How To Set Up A “Monster” Lighting
by William Lulow
Have you ever held a flashlight under your chin to try to scare someone? Well, then you have executed what we call a “monster” lighting. It is really just placing the main light under someone’s chin. It creates shadows on the face that make someone look scary. An example:
You can see the shadows above the lip, on top of the nose as well as on top of the shoulders. This lighting creates unusual and very distinct shadows. It is usually used to make a dramatic statement. This is not recommended to be used by itself, but when combined with a HOLLYWOOD LIGHT, for example, it acts as a fill-in light to make beauty shots and head shots. When you combine it with a soft, Hollywood lighting, it provides a very effective fill-in. Here are a couple examples:
If you look carefully at the “catchlights” in the subject’s eyes, you will notice the reflection of the umbrella main light, which is up high. Then you can notice the “MONSTER” fill-in light which is placed down low. This provides a smooth lighting where all the features of the face are lit fairly evenly with virtually no shadow. The trick to using this lighting is that the Monster Light has to come from a softbox in order to keep the whole lighting effect soft.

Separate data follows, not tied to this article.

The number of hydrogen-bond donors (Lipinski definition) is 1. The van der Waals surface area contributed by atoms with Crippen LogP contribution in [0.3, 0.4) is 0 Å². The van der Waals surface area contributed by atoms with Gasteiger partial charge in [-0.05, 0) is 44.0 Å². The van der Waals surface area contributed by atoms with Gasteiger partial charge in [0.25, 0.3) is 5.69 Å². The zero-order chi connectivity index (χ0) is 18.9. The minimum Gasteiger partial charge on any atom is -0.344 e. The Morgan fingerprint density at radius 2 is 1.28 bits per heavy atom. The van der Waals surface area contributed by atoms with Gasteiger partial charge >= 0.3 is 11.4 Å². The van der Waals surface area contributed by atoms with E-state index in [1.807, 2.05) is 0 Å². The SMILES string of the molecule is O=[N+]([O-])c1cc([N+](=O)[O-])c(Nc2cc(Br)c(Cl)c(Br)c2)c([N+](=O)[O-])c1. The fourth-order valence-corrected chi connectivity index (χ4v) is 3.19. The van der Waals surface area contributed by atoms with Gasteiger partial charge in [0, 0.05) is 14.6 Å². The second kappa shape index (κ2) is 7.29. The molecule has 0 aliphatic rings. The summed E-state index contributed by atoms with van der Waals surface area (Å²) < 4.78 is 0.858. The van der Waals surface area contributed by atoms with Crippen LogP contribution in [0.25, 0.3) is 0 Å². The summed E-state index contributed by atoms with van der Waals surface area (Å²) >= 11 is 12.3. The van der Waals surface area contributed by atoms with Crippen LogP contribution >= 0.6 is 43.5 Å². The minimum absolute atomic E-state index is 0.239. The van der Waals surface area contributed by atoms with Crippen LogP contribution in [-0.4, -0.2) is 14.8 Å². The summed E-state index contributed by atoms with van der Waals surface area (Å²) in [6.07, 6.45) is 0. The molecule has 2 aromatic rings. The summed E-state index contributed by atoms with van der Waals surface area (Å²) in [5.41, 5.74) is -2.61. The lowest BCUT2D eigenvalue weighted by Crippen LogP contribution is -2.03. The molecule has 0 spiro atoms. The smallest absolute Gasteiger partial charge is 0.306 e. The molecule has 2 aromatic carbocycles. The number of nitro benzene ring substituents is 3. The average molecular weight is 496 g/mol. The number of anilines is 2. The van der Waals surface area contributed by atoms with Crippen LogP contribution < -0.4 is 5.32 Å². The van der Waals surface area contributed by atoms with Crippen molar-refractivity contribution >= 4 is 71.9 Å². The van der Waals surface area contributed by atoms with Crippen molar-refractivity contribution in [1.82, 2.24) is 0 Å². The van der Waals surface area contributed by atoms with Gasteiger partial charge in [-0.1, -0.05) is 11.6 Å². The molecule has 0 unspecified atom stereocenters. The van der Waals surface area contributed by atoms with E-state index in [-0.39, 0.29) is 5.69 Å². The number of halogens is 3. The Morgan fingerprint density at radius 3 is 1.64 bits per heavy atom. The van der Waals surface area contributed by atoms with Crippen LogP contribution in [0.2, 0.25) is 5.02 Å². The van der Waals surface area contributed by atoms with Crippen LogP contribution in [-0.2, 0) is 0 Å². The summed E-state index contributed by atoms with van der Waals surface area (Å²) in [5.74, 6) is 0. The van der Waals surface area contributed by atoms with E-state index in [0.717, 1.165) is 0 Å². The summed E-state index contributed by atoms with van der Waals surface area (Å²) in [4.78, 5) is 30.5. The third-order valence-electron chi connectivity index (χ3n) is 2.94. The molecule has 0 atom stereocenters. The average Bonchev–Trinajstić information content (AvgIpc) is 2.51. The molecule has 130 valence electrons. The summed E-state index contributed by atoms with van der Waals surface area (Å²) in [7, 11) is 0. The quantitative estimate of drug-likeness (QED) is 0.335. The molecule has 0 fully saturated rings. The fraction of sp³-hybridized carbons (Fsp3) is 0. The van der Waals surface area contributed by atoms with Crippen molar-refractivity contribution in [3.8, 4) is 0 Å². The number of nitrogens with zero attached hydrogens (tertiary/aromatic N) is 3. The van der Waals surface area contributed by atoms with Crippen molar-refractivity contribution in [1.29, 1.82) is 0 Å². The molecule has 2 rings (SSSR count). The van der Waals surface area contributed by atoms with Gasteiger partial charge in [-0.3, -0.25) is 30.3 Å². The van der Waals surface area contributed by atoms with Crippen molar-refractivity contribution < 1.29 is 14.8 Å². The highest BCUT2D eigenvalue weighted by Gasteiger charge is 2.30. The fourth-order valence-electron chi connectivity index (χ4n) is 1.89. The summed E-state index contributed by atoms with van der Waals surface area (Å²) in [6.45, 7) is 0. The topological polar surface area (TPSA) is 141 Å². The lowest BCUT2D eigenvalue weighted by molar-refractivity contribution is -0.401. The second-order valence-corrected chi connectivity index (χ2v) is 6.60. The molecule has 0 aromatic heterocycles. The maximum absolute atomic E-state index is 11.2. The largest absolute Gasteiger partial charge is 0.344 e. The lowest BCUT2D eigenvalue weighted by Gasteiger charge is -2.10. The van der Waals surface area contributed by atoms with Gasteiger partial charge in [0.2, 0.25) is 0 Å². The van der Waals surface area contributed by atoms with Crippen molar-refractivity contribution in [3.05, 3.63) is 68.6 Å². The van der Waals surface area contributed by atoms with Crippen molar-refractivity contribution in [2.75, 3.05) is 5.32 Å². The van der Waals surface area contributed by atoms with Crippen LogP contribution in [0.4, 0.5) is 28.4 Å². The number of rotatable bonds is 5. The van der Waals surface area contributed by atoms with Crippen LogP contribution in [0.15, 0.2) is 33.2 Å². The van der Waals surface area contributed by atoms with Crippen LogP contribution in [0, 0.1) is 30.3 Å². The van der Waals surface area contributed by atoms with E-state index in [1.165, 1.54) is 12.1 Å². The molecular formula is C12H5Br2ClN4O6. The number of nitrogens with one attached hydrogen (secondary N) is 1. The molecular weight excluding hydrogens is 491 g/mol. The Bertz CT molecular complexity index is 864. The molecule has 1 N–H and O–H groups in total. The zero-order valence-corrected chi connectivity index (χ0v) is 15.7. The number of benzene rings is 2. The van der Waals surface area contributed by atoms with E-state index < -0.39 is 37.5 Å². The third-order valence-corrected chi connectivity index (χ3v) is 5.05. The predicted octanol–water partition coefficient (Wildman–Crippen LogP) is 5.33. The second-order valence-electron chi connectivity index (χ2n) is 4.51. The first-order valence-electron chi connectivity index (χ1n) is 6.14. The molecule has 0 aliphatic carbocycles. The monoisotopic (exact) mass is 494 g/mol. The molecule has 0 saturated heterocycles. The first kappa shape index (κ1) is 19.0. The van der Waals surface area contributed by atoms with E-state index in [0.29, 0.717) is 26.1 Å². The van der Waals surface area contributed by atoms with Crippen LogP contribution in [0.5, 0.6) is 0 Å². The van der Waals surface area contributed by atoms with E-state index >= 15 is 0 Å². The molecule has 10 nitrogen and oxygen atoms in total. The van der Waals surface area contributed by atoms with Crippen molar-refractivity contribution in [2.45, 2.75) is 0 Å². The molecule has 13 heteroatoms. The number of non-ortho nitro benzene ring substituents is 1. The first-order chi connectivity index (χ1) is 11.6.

The reason this lighting setup works to create “beauty” shots is because the face is really totally surrounded by light. This keeps the effect soft, with no shadows. It’s the same kind of lighting you would get with a makeup mirror which is surrounded by light bulbs. Some photographers actually use what is called a Ring Light to get soft results overall. A Ring Light is a flash that actually is mounted on the camera lens and surrounds the lens with light from a single flash tube. Although the lighting effect is soft enough for beauty shots, it produces a circular catchlight in the subject’s eyes which I find disturbing. So, use it judiciously if you must. I much prefer my umbrella/softbox combination.